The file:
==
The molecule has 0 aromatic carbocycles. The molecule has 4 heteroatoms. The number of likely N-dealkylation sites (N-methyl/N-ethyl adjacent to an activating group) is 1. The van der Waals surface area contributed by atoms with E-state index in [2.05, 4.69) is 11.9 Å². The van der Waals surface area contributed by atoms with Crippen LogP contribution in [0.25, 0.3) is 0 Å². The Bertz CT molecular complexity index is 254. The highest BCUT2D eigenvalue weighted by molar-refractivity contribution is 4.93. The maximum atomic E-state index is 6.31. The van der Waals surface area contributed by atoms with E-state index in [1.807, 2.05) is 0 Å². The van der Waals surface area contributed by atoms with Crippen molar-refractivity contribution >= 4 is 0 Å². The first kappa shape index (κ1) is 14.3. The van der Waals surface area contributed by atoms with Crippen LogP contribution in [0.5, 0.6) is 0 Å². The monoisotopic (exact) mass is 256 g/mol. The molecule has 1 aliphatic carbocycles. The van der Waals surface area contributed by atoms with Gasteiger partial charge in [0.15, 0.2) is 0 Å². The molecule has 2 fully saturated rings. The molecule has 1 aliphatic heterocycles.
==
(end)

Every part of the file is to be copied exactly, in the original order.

The molecule has 0 aromatic carbocycles. The molecule has 4 heteroatoms. The number of likely N-dealkylation sites (N-methyl/N-ethyl adjacent to an activating group) is 1. The van der Waals surface area contributed by atoms with E-state index in [2.05, 4.69) is 11.9 Å². The van der Waals surface area contributed by atoms with Crippen LogP contribution in [0.25, 0.3) is 0 Å². The Bertz CT molecular complexity index is 254. The highest BCUT2D eigenvalue weighted by molar-refractivity contribution is 4.93. The maximum atomic E-state index is 6.31. The van der Waals surface area contributed by atoms with E-state index in [1.807, 2.05) is 0 Å². The van der Waals surface area contributed by atoms with Crippen molar-refractivity contribution >= 4 is 0 Å². The first kappa shape index (κ1) is 14.3. The van der Waals surface area contributed by atoms with Crippen LogP contribution in [0.5, 0.6) is 0 Å². The monoisotopic (exact) mass is 256 g/mol. The molecule has 1 aliphatic carbocycles. The van der Waals surface area contributed by atoms with Gasteiger partial charge in [0.15, 0.2) is 0 Å². The molecule has 2 fully saturated rings. The molecule has 1 aliphatic heterocycles.